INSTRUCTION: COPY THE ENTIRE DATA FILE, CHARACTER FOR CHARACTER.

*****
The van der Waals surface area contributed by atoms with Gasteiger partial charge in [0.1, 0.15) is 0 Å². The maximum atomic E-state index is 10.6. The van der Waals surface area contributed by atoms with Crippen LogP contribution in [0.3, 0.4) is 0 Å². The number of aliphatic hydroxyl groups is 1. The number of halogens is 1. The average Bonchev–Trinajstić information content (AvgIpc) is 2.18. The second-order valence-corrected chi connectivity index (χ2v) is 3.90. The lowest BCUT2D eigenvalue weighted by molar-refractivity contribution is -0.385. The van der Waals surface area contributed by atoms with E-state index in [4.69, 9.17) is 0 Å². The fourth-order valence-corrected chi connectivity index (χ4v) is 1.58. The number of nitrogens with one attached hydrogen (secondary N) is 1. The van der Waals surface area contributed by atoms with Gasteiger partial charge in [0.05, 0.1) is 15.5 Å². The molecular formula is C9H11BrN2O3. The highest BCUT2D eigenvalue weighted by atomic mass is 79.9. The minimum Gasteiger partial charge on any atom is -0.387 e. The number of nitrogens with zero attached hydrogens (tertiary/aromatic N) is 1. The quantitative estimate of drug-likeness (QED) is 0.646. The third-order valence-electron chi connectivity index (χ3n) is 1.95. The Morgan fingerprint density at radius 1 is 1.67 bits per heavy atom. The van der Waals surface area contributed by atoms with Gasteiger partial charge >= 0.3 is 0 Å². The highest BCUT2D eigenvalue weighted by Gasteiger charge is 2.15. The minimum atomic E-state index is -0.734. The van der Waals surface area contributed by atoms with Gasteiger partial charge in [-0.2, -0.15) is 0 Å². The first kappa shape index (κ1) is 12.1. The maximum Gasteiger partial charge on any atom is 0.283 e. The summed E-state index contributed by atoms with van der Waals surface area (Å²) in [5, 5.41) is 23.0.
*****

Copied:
The van der Waals surface area contributed by atoms with Gasteiger partial charge in [0.1, 0.15) is 0 Å². The maximum atomic E-state index is 10.6. The van der Waals surface area contributed by atoms with Crippen LogP contribution in [0.3, 0.4) is 0 Å². The number of aliphatic hydroxyl groups is 1. The number of halogens is 1. The average Bonchev–Trinajstić information content (AvgIpc) is 2.18. The second-order valence-corrected chi connectivity index (χ2v) is 3.90. The lowest BCUT2D eigenvalue weighted by molar-refractivity contribution is -0.385. The van der Waals surface area contributed by atoms with E-state index in [4.69, 9.17) is 0 Å². The fourth-order valence-corrected chi connectivity index (χ4v) is 1.58. The number of nitrogens with one attached hydrogen (secondary N) is 1. The van der Waals surface area contributed by atoms with Gasteiger partial charge in [0.05, 0.1) is 15.5 Å². The molecular formula is C9H11BrN2O3. The highest BCUT2D eigenvalue weighted by atomic mass is 79.9. The minimum Gasteiger partial charge on any atom is -0.387 e. The number of nitrogens with zero attached hydrogens (tertiary/aromatic N) is 1. The quantitative estimate of drug-likeness (QED) is 0.646. The third-order valence-electron chi connectivity index (χ3n) is 1.95. The Morgan fingerprint density at radius 1 is 1.67 bits per heavy atom. The van der Waals surface area contributed by atoms with Gasteiger partial charge >= 0.3 is 0 Å². The highest BCUT2D eigenvalue weighted by Gasteiger charge is 2.15. The minimum atomic E-state index is -0.734. The van der Waals surface area contributed by atoms with Gasteiger partial charge in [-0.2, -0.15) is 0 Å². The first kappa shape index (κ1) is 12.1. The maximum Gasteiger partial charge on any atom is 0.283 e. The summed E-state index contributed by atoms with van der Waals surface area (Å²) in [5, 5.41) is 23.0.